Dr. W. Edwards Deming also thought that Statistical Thinking was an essential part of effective Management, which is why he emphasized it in the four-day course he taught for over three decades. [Dr. Wheeler’s slim and pratical book, Understanding Variation, is an excellent summary of Dr. Deming’s teachings on this point.] Not understanding variation is a deep ignorance, not a deep belief. [Some would call it innumeracy… ] This is also a fundamental part of Six Sigma.
But shouldn’t Theory of Constraints presentations and case studies also show a basic grasp of fundamental statistics? Why do I almost always see one number (a mean or median) given and rarely any measure of variation? [I’d take anything — a range, a standard deviation, a mean squared error… ] And where is the data shown over TIME — as on SPC control charts — so we can see IF the system actually changed, by how much, and the MAGNITUDE of the noise (and if it was reduced)? [And see if the change actually was greater than the noise, or not.] The term ‘variation’ is fairly common in ToC discussions, but proper treatment of it is not…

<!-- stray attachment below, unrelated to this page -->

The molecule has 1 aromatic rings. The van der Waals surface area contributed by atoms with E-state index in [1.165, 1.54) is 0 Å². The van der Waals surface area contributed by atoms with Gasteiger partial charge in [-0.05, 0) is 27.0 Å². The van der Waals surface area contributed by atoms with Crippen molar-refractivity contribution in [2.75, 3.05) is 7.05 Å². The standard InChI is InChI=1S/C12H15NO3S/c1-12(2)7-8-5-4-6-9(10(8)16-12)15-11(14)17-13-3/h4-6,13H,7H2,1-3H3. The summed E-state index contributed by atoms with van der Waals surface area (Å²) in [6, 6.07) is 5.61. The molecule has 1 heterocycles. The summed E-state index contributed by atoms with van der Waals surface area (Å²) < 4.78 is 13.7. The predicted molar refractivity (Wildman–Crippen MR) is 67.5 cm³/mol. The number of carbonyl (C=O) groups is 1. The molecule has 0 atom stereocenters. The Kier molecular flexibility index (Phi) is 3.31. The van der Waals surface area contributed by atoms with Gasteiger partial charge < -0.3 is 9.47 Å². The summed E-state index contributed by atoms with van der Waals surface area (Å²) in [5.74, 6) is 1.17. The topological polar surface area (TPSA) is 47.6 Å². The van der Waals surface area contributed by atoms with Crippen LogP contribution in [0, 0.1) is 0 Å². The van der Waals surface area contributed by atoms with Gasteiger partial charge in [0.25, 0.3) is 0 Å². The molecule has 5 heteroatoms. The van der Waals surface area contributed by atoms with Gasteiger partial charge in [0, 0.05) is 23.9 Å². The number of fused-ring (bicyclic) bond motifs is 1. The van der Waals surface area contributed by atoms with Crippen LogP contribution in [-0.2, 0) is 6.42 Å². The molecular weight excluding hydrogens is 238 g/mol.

Richard, I agree with Dr. Deming and I started my blog with the target to deal more and in more depth with handling of uncertainty in general and with common and expected uncertainty in particular.
I read Wheeler’s book. While I liked it what I felt is missing is the starting point of having to make a decision. Starting with the variation is very academic, because this is what they know, but it is not always what the decision maker needs. What is the level of accuracy and detail we need from the variation depends on the specific decision.